My daughter has always been squeamish about eyeballs.
Ask her to name the scariest movie of all time? Who Framed Roger Rabbit, of course. She saw it once (and only once) at the age of four, and the scene near the end, in which the flattened Judge Doom re-inflates himself and reveals the malevolent Toon lurking beneath his popped-out prosthetic eyeballs, scarred her for life. And so, our family will always fast-forward past the melting of Nazi agent Toht in Raiders of the Lost Ark, decline to mourn the loss of Mad-Eye Moody in Harry Potter and The Deathly Hallows, Part I, and just steer clear of the absolute abomination that is Large Marge in Pee Wee’s Big Adventure.
I mention all this so that you will understand the sense of abject horror and dread I experienced when, several weeks ago, I drove to work down Motor Avenue and found myself face to face with a giant, eerie nun, her face as white as alabaster, crying (or bleeding?) black liquid from alien-like eyes. It was a (thoroughly disturbing) billboard for American Horror Story: Asylum looming over the entrance to Fox Studios. Adjacent to our beloved dog park. Big as the Times Square Jumbotron. I knew my daughter would freak out, and freak she did.
She insisted that I call the studio and demand that the billboard be removed immediately, which gave us the perfect opportunity to discuss that little thing called the First Amendment. Once I got going, she quickly went from billboard-ed to bored, and ultimately resolved to cover her eyes with a sweatshirt if I would simply shut up. But the issue stuck with me. As an attorney, I’m comfortable with the fact that First Amendment expression should not be unduly chilled by a ten-year-old with a (perhaps unreasonable) eye phobia. But the mom in me took umbrage at this offensive (or at least unsettling) billboard content. Should Fox have the right to upset my kid on a daily basis in its attempt to bring more “eyeballs” to its advertisers?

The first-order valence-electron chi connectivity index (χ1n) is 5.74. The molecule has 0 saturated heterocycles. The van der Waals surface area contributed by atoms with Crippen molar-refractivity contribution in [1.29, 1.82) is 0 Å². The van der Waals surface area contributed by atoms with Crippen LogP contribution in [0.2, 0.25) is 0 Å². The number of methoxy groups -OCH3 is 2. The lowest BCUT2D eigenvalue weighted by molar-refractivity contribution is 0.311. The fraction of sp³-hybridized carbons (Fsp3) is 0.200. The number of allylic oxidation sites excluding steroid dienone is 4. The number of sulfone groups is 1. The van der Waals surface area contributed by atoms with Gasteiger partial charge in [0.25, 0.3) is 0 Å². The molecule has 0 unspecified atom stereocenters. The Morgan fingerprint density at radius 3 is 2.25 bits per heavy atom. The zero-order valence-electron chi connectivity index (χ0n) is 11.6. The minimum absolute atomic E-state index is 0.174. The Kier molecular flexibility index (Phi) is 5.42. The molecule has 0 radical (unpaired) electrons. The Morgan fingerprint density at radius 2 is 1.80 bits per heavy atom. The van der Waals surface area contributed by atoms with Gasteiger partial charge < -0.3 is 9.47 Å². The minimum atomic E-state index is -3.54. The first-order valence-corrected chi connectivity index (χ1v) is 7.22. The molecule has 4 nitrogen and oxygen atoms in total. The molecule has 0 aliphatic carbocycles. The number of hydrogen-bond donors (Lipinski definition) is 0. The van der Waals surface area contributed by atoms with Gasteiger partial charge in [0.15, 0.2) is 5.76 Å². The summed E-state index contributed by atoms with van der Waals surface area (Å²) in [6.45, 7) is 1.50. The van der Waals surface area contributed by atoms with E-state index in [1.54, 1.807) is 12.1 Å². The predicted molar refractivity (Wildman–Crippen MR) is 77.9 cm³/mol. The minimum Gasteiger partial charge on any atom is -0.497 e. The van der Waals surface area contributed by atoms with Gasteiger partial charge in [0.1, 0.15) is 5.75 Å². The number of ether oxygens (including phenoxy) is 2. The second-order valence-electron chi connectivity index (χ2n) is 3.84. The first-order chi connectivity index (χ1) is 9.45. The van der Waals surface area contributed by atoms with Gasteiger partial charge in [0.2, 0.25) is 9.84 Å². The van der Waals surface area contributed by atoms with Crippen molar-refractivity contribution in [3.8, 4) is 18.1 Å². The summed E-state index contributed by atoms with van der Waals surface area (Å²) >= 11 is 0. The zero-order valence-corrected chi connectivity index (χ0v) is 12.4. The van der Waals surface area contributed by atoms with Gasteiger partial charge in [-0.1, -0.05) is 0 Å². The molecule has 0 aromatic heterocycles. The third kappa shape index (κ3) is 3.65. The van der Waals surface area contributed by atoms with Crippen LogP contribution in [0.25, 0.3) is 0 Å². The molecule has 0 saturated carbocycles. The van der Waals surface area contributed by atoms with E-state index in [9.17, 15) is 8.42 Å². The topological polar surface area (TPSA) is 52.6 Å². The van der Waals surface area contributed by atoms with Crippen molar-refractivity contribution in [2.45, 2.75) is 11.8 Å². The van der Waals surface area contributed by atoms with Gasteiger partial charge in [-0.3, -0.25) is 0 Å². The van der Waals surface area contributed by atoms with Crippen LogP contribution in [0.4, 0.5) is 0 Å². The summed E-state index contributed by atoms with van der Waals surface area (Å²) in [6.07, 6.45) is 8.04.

I’m not the first parent to consider waging a battle against a billboard. Many others have, for example, lamented that provocative billboard ads for strip clubs or hook-up hotlines prompt unwelcome Freeway Facts of Life inquiries from their curious five year olds. (For my part, I’ve always found myself wondering about the distinction between the “Live Nude Nudes” available near the airport and the apparently Deceased Clothed Nudes you might find elsewhere.) One Bel Air resident succeeded earlier this year in convincing tastefully-named strip club Xposed to remove a billboard located near a major neighborhood school bus stop. Another Valley mom similarly convinced an advertising company to remove an AIDS-prevention billboard featuring a giant inflated condom.
So what does it take to take down a billboard? The “shame on you” campaigns launched by incensed citizens certainly have proven effective. On the eve of the upcoming Presidential election, for example, Clear Channel Outdoor just succumbed to pressure from community activists (and maybe a few moms) crying intimidation and voter suppression when it removed 30 menacing billboards from African-American and Latino neighborhoods in Ohio and Wisconsin (which had been paid for by an anonymous donor), which threatened “Voter Fraud is a Felony.”
But when “won’t somebody please think of the children?” isn’t enough, can concerned citizens look to regulations to clean up their (billboard-laden) streets?